Another language for arduino library

hello,

can i write some parts of library in another language? In python for example. It will be only some parts (reading, writing to files, web actions). For the main part will be used c++. Is there some way how to do it?

Thanks,
Tom

How would you expect the C++ compiler to deal with some parts of the program being in another language ?

It will be only some parts (reading, writing to files, web actions). For the main part will be used c++.

This 'new' question seems related to your earlier question on using 'C++ read from file' ?

The question you have not responded to in the earlier thread, is where is the file ?

Path name is argument when function is called.

TomasRoj:
Path name is argument when function is called.

Ok, so dont tell the forum where the file is.

C and C++ works on the Arduino like on a big computer. You can link libraries compiled in any language so long as they follow the convention.

The key word is "compiled". You need to compile Python or whatever into an Arduino binary.

Most people don't bother to do this. The Arduino IDE is just so much simpler if everything is C or C++. There will not be many tutorials online.

TomasRoj:
can i write some parts of library in another language? In python for example. It will be only some parts (reading, writing to files, web actions). For the main part will be used c++. Is there some way how to do it?

No and yes.

The basic approach to libraries adopted by Arduino IDE is actually kinda “fake”. What is usually called “libraries” in Arduino IDE world are not libraries at all. Arduino IDE pseudo-libraries are just collection of source files, which are implicitly compiled and then linked together with your own modules. The source files from the “library” are fed to the same compiler that handles your modules. And that compiler is normally set up to handle only C and C++. So, when working with creating pseudo-libraries, you are basically restricted to C and C++.(1

In real world we use the term “library” to refer to a precompiled archive of object files. The key word here is precompiled. The code stored in these archives is supposed to adhere to some implementation-specific conventions, like ABI (Application Binary Interface, e.g. function calling conventions), object file format and archive format. If these requirements are met, it does not matter what language and what compiler was used to generate these libraries. You can use any language and any compiler. Just keep in mind that to use these libraries in C or C++ code you will need header files written in C or C++.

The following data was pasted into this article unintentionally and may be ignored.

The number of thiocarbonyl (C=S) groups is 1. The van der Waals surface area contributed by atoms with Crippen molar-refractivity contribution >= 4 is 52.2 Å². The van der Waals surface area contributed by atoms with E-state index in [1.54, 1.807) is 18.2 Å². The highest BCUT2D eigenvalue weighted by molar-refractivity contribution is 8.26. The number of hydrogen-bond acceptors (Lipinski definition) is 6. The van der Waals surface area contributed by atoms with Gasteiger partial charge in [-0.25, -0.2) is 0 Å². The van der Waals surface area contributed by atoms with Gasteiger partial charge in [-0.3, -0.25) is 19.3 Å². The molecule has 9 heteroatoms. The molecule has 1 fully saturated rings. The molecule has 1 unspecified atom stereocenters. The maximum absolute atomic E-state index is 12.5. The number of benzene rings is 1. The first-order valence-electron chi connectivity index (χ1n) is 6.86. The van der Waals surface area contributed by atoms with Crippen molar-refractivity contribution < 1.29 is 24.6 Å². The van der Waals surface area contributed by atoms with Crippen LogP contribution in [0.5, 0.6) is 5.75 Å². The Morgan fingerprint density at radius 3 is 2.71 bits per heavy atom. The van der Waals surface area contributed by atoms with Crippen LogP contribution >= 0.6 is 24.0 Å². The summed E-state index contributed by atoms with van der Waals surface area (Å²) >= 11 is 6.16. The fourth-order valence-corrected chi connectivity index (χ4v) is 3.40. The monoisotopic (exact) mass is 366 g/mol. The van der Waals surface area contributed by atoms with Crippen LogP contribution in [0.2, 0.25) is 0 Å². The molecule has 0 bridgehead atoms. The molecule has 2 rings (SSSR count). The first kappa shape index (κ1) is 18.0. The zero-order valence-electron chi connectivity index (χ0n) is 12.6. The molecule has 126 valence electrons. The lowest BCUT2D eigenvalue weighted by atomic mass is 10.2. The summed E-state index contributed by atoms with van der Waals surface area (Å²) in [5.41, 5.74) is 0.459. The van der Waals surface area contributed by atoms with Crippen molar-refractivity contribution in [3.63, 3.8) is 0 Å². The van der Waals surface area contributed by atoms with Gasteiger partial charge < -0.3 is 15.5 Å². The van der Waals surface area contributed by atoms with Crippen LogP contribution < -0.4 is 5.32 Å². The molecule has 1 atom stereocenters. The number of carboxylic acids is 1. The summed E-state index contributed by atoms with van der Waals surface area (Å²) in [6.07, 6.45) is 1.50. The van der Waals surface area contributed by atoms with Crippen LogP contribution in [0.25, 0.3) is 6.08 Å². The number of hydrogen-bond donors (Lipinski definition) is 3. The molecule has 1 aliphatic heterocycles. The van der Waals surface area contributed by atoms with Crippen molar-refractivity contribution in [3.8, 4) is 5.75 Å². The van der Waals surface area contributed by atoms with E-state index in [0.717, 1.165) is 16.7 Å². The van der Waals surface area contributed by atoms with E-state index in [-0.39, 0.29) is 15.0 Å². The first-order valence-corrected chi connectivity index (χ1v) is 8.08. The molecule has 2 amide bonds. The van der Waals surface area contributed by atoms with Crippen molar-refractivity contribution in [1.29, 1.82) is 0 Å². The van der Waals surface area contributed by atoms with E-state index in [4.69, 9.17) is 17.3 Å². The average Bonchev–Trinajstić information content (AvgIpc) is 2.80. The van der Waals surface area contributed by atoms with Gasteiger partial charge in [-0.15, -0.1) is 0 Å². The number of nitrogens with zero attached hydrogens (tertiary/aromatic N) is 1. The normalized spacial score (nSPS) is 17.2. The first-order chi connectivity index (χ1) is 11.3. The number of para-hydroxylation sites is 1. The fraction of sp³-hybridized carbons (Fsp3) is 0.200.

Arduino IDE allegedly supports these real, precompiled libraries starting from Arduino IDE 1.8.6. I haven’t tried to use this feature myself though.


1) GCC executable by itself is not a compiler proper, but rather “compiler dispatcher”. It can handle many different languages, making the dispatching decision based on the source file extension (or a command-line option), provided that support for the extra languages is installed along with GCC. I wonder if it’s possible to simply extend avr-gcc package supplied with Arduino IDE to make it support GNU Fortran, for example, right there in the IDE…

In addition to C++ and C, you can use assembly language code in your libraries. Use the .S file extension.

If you're really into Python, you could consider ditching Arduino altogether and using MicroPython or CircuitPython. In that case you can use Python as well as add modules written in C when you need performance from your code.

You will need to use one of the more capable chips though, such as the SAMD (ie M0) or MKR series, if you want to use Python. It doesn't run well on ATMega328p (Arduino Uno, et. al.)

Thanks everyone for answering this question. Perts answer works best for me I will try it.

Have a nice day,
Tom